GWT 2 Roadmap as it applies to future deprecations

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Colin Alworth

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Aug 3, 2022, 11:05:45 PM8/3/22
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If there’s one thing that GWT has tried to be consistent about, it is retaining support for technologies past their “best by” dates. This is a sore point from time to time, as it makes the tooling feel dated even right after a release, but it has some specific advantages with regards to enabling projects that are otherwise in maintenance mode to still be able to upgrade to a newer version. Similarly, GWT has traditionally only supported the current release, with no fixes backported, due to the extra work that would need to be done in testing, backporting, etc.


To get stuck on a tangent before even reaching the point of this post, this is part of the reason that each of the GWT modules which previously lived in gwt-user.jar is getting its own git repo, and being released as its own pace, separate from the GWT compiler and its neighbors (and also separate from J2CL, with tests to ensure it can work with both toolkits). Migrating to a specific version of one of those modules might require some code changes be made to a project, but is intended to uncouple changes to that project from changes made to either J2CL or GWT2 toolchains.

GWT 2.10 has been released, with a few important changes that border on breaking - the groupId has changed from com.google.gwt to org.gwtproject, Jetty was updated after languishing for years, and IE 8, 9, and 10 support has been dropped. The Jetty change has caused a few minute hiccups, one of which will probably result in a GWT 2.10.1 release, but otherwise things seem to have gone well.

Looking forward, we have some other decisions to make around deprecating or dropping support for certain features or compatibility. The chief issue is dropping support for Java 8. Jetty 9 is EOL (though still receiving occasional security updates for now), and Jetty 10 requires Java 11 at a minimum. Recent versions of the Eclipse JDT will also require Java 11, so we can’t add support for Java 17 language features without dropping support for running on Java 8. While it is possible that we might be able to continue to compile gwt-servlet and other production server-side code for Java 8, that is going to need dedicated testing to ensure it behaves as we expect, so I wouldn’t want to have it be one of our first choices.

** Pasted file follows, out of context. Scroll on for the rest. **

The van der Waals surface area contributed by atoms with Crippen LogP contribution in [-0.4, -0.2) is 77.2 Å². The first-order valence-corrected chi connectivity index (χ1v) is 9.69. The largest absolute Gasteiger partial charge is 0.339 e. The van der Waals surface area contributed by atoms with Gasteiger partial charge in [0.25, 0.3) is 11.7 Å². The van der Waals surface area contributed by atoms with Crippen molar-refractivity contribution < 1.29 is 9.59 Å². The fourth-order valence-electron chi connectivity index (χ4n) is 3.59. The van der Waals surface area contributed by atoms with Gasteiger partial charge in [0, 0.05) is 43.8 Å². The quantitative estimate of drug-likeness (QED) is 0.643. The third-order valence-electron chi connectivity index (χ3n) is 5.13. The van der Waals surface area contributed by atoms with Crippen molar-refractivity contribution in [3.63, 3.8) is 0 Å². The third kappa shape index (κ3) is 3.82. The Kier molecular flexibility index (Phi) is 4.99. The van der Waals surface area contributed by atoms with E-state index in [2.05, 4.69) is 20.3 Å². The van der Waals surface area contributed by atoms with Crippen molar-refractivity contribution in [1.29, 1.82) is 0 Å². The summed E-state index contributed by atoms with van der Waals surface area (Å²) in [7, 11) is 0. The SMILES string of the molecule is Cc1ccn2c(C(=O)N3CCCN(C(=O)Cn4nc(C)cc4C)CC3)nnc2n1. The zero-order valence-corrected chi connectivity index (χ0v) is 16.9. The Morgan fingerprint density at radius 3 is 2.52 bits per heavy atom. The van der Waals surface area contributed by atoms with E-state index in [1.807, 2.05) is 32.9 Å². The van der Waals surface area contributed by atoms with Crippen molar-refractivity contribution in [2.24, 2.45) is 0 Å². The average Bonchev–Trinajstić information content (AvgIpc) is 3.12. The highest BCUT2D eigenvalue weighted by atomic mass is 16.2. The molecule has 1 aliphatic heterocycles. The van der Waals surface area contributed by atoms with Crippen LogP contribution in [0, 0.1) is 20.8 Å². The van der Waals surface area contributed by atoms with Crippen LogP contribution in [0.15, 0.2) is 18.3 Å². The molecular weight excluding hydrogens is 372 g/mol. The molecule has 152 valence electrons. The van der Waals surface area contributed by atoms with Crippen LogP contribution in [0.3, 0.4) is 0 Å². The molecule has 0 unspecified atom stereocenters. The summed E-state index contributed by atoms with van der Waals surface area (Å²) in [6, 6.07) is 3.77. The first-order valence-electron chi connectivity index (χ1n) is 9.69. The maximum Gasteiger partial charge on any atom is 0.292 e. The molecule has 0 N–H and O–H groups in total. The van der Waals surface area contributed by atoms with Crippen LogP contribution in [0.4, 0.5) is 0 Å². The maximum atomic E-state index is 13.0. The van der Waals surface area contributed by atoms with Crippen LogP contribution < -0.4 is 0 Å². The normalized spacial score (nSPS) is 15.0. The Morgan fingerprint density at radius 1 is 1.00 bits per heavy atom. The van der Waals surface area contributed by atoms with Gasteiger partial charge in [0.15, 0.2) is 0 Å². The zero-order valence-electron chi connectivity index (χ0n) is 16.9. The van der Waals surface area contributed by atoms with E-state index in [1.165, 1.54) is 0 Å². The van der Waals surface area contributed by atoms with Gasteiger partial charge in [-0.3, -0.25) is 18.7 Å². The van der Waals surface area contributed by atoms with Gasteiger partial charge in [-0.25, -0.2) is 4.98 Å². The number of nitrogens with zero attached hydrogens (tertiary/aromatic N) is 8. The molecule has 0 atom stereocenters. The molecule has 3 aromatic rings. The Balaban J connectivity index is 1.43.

We would be in good company with dropping Java 8 in our next release - the Spring Framework has gone so far as to drop Java 11 support as well, requiring Java 17 as the minimum supported Java version as of version 6.

Other deprecations/updates/removals to consider - I haven’t spent a great deal of time investigating any of these, but wanted to at least open the door to some of these.

  • Legacy Dev Mode - the use cases are diminishing but not totally gone yet. IE11 technically supports it, and HtmlUnit can use it as well. Some testing tools like gwt-mockito and Emma require it as well. With that said, if removed, there is considerable old code that can go with it, not just in the compiler and dev mode, but simplification that can happen in emulation as well.
  • Selenium - Selenium support is ancient, and I’m not aware of a way to make it work with recent browsers. Moving to modern WebDriver would make sense, though this is a bit of a moving target in my experience, but downstream projects should be able to update without affecting GWT. It might even make sense to leave this as an optional dependency, and rely on the downstream project adding its own implementation.
  • javax.servlet -> jakarta.servlet - This could potentially be done in a way to support both APIs in a single release, though that may also require supporting two sets of dev mode implementations, for users that run their own servlets in the dev mode server.

Inevitably, removing these before they are formally end-of-life’d is bound to inconvenience at least a few downstream developers, so this isn’t to be taken lightly, nor done without some plan to continue to support critical fixes. Some quick options, based on how much pushback we get on each: